Reference : Epithelial-mesenchymal transition process in human embryonic stem cells cultured in f...
Scientific journals : Article
Life sciences : Biochemistry, biophysics & molecular biology
Epithelial-mesenchymal transition process in human embryonic stem cells cultured in feeder-free conditions.
Ullmann, U. [ > > ]
In'T Veld, P. [ > > ]
Gilles, Christine mailto [Université de Liège - ULiège > Département des sciences cliniques > Labo de biologie des tumeurs et du développement >]
Sermon, K. [ > > ]
De Rycke, M. [ > > ]
Van de Velde, H. [ > > ]
Van Steirteghem, A. [ > > ]
Liebears, I. [ > > ]
Molecular Human Reproduction
Oxford University Press
Yes (verified by ORBi)
United Kingdom
[en] human embryonic stem cells ; feeder-free culture ; matrigel ; differentiation ; epithelial–mesenchymal transition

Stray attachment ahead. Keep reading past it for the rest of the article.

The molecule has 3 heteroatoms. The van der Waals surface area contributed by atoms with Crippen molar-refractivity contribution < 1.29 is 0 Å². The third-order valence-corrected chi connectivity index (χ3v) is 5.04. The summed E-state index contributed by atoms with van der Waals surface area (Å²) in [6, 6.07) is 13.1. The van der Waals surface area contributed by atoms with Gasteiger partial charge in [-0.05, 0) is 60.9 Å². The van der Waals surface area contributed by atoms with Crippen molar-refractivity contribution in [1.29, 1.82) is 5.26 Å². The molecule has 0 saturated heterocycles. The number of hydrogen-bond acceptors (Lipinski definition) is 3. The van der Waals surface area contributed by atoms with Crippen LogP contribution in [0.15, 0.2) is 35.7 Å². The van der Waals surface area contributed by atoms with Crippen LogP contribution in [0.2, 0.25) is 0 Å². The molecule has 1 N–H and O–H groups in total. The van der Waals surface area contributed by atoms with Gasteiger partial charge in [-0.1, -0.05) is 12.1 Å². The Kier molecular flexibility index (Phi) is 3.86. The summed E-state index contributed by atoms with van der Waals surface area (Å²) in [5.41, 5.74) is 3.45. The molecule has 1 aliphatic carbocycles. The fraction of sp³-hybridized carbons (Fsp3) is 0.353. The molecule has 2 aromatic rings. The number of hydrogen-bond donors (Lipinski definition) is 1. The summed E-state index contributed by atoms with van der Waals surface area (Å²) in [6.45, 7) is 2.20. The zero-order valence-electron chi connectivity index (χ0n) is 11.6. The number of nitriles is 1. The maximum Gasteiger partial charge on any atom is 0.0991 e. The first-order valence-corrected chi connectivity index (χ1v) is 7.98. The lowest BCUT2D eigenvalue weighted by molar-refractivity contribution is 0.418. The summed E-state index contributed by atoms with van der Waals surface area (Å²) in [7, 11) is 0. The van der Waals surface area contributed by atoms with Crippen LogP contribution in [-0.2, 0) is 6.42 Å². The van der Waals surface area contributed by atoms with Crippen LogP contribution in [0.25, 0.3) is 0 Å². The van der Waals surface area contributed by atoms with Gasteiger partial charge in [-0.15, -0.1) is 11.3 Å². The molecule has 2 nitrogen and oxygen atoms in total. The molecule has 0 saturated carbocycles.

[en] Feeder-free human embryonic stem cell (hESC) culture is associated with the presence of mesenchymal-like cells appearing at the periphery of the colonies. The aim of this study was to identify this early differentiation process. Long-term feeder-free hESC cultures using matrigel and conditioned medium from mouse and from human origin revealed that the appearance of mesenchymal-like cells was similar regardless of the conditioned medium used. Standard characterization confirmed the preservation of hESC properties, but the feeder-free cultures could not be maintained longer than 37 passages. The early differentiation process was characterized in the short term after switching hESCs cultured on feeders to feeder-free conditions. Transmission electron microscopy showed an epithelium-like structure inside the hESC colonies, whereas the peripheral cells revealed the acquisition of a rather mesenchymal-like phenotype. Immunochemistry analysis showed that cells at the periphery of the colonies had a negative E-cadherin expression and a positive Vimentin expression, suggesting an epithelial–mesenchymal transition (EMT). Nuclear staining of ß-catenin, positive N-cadherin and negative Connexin 43 expression were also found in the mesenchymal-like cell population. After RT–PCR analysis, Slug and Snail, both EMT-related transcription factors, were detected as up-regulated in the mesenchymal-like cell population. Taken together, our data suggest that culturing hESCs in feeder-free conditions enhances an early differentiation process identified as an EMT.

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